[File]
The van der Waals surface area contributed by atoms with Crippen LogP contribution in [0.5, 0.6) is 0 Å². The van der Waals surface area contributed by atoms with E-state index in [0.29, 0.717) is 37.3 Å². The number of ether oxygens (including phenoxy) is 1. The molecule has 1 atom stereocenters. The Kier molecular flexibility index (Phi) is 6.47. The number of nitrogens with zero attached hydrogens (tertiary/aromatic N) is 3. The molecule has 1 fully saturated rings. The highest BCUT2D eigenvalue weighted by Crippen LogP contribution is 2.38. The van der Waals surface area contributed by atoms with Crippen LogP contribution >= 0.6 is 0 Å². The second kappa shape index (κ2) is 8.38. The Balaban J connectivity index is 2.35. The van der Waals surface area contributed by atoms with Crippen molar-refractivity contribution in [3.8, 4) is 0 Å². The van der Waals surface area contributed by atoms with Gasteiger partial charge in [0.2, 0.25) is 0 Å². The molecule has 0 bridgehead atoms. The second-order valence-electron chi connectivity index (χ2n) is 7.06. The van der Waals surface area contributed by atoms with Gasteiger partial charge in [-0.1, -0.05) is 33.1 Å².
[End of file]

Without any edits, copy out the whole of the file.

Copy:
The van der Waals surface area contributed by atoms with Crippen LogP contribution in [0.5, 0.6) is 0 Å². The van der Waals surface area contributed by atoms with E-state index in [0.29, 0.717) is 37.3 Å². The number of ether oxygens (including phenoxy) is 1. The molecule has 1 atom stereocenters. The Kier molecular flexibility index (Phi) is 6.47. The number of nitrogens with zero attached hydrogens (tertiary/aromatic N) is 3. The molecule has 1 fully saturated rings. The highest BCUT2D eigenvalue weighted by Crippen LogP contribution is 2.38. The van der Waals surface area contributed by atoms with Crippen LogP contribution >= 0.6 is 0 Å². The second kappa shape index (κ2) is 8.38. The Balaban J connectivity index is 2.35. The van der Waals surface area contributed by atoms with Crippen molar-refractivity contribution in [3.8, 4) is 0 Å². The van der Waals surface area contributed by atoms with Gasteiger partial charge in [0.2, 0.25) is 0 Å². The molecule has 0 bridgehead atoms. The second-order valence-electron chi connectivity index (χ2n) is 7.06. The van der Waals surface area contributed by atoms with Gasteiger partial charge in [-0.1, -0.05) is 33.1 Å².